Unmarriageable is a close re-telling of Pride and Prejudice, but it’s still its own story. The characters’ names made me laugh—Bungles—but there’s enough of the original in them to make them feel like old friends. I found Mr. Binat much more ineffectual than Mr. Bennet, but everyone else I enjoyed. Even Lady, annoyingly oblivious as she was. Alys was much more of a feminist than Elizabeth Bennet, but I love how her mind worked, and how quick she was to grasp her own mistakes. I highly recommend this!

Soniah Kamal was born in Pakistan, but grew up in England and Saudi Arabia and now lives in the U.S. She is an award-winning author and a creative-writing teacher. Unmarriageable is her newest novel.

(Galley provided by Random House Publishing Group in exchange for an honest review.)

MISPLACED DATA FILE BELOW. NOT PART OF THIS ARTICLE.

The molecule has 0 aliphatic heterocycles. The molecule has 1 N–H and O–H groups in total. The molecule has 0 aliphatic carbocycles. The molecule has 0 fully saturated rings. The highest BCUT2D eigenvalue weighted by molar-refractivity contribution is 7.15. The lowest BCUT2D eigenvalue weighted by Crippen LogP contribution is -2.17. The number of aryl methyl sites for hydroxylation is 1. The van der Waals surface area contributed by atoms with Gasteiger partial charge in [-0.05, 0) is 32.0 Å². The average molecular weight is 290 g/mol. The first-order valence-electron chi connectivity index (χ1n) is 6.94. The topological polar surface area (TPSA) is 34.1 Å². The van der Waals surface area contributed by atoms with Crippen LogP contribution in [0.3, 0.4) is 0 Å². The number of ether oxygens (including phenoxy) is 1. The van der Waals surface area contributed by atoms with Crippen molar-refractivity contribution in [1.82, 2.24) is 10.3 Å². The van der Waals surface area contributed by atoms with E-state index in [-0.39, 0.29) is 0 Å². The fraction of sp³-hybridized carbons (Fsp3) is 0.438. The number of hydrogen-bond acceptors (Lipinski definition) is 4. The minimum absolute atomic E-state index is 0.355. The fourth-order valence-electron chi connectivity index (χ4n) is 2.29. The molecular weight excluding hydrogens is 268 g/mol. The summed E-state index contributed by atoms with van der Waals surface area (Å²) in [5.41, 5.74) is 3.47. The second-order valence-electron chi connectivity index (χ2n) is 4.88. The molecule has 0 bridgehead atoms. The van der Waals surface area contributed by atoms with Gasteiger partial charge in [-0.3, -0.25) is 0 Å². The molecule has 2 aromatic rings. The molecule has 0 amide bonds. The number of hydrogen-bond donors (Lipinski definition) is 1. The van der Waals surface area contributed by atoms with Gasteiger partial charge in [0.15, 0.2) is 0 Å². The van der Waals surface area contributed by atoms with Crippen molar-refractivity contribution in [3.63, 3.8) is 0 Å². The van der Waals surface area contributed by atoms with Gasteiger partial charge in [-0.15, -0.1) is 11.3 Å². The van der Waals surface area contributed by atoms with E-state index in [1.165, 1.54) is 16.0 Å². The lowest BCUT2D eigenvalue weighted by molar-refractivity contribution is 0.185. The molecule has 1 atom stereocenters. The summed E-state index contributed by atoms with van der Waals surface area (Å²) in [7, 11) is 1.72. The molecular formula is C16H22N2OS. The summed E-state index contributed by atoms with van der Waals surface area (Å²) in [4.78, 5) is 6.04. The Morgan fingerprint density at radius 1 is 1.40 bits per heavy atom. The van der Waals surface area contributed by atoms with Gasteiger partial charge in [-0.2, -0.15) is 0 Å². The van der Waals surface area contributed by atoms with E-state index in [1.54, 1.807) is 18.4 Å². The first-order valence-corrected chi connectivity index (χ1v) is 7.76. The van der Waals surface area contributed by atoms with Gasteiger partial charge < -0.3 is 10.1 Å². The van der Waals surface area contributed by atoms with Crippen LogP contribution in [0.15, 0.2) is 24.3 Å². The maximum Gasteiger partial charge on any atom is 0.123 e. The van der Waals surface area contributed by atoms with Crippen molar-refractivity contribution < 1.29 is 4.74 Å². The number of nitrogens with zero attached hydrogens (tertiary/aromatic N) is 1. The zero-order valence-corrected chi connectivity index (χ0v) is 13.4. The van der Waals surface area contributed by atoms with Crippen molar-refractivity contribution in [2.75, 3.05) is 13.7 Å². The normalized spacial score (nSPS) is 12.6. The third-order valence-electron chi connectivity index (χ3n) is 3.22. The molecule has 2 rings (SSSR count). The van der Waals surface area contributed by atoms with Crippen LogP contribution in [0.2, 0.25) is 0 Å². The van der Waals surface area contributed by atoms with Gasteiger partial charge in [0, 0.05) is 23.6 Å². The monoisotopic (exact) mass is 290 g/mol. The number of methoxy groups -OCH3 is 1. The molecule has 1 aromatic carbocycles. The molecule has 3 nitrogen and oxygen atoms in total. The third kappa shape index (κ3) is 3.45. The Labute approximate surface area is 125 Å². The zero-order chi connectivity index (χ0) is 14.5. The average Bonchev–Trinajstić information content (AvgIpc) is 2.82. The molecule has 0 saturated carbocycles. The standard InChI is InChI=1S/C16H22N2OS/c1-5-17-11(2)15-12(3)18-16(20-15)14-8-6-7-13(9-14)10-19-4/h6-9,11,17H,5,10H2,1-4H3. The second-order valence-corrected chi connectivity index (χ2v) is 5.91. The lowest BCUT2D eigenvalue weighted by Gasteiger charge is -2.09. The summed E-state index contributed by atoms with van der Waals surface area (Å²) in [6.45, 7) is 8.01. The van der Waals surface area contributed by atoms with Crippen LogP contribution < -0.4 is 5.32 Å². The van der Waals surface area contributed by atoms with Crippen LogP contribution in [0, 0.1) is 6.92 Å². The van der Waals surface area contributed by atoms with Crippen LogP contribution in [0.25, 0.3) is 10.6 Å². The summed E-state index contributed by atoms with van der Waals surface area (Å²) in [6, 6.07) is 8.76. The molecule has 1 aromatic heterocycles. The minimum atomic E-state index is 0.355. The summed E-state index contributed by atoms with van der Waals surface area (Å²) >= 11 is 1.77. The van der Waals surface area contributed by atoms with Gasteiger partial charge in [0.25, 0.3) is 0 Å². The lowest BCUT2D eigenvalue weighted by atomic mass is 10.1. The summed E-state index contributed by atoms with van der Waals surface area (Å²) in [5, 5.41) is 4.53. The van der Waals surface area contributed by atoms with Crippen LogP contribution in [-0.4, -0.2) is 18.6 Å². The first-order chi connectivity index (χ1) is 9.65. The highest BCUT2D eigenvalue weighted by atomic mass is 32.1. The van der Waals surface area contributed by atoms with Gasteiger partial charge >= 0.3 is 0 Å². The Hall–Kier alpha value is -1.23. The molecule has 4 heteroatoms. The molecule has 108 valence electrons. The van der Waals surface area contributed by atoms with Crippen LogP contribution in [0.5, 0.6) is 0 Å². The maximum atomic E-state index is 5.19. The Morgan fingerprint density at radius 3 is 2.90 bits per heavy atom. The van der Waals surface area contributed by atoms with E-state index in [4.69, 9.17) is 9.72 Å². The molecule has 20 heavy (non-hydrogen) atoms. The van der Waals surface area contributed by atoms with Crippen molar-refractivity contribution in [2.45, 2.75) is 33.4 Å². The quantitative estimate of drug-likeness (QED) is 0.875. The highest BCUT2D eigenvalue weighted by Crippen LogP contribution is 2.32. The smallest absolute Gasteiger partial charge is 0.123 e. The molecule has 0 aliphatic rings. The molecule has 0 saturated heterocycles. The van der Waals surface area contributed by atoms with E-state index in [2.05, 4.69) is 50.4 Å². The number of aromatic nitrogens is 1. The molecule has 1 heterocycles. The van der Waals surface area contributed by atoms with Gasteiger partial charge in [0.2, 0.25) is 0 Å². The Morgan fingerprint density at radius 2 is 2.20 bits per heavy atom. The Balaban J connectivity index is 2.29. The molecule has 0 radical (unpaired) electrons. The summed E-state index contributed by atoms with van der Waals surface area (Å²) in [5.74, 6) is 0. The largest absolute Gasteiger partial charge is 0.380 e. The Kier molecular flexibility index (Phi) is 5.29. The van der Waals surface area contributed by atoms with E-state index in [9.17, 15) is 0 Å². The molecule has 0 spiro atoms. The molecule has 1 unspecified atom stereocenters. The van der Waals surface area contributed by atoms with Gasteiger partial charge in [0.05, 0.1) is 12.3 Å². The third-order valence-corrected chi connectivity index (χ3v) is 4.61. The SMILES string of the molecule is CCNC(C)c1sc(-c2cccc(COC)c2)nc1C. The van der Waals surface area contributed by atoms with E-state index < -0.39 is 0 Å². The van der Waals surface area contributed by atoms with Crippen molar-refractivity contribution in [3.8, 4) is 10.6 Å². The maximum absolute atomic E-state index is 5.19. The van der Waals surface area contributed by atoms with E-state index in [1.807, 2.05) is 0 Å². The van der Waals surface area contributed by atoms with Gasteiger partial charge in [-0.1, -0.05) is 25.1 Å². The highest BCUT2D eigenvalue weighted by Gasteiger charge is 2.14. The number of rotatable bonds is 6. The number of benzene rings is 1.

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Book Review: The Perfect Liar, by Thomas Christopher Greene

the perfect liar
Image belongs to St. Martin’s Press.

Title:  The Perfect Liar
Author:  Thomas Christopher Greene
Genre:   Thriller
Rating:   3.5 out of 5

Susannah’s first marriage was to an older man—her therapist—who spent a lot of time “helping” her work through her issues. Now, she’s married to handsome and charming Max, an artist and speaker whose new job at a university took them out of New York City to a small Vermont town where she hopes her 15-year-old son will thrive.

One morning, Susannah finds a note on the door. “I know who you are.” The note triggers her anxiety, and she worries her family is in danger, but Max thinks the note is just a prank. All the same, he starts looking at his coworkers and their neighbors with new eyes—do they know his secret? When a couple visit for dinner, Susannah finds Max’s behavior suspicious, and, a few days later, the man dies tragically while on a run with Max. Then, a second note appears. “Did you get away with it?”

Susannah knows Max is hiding dark secrets, but she has secrets of her own she wants to keep hidden. Who is leaving the notes? And just which secret is he or she talking about?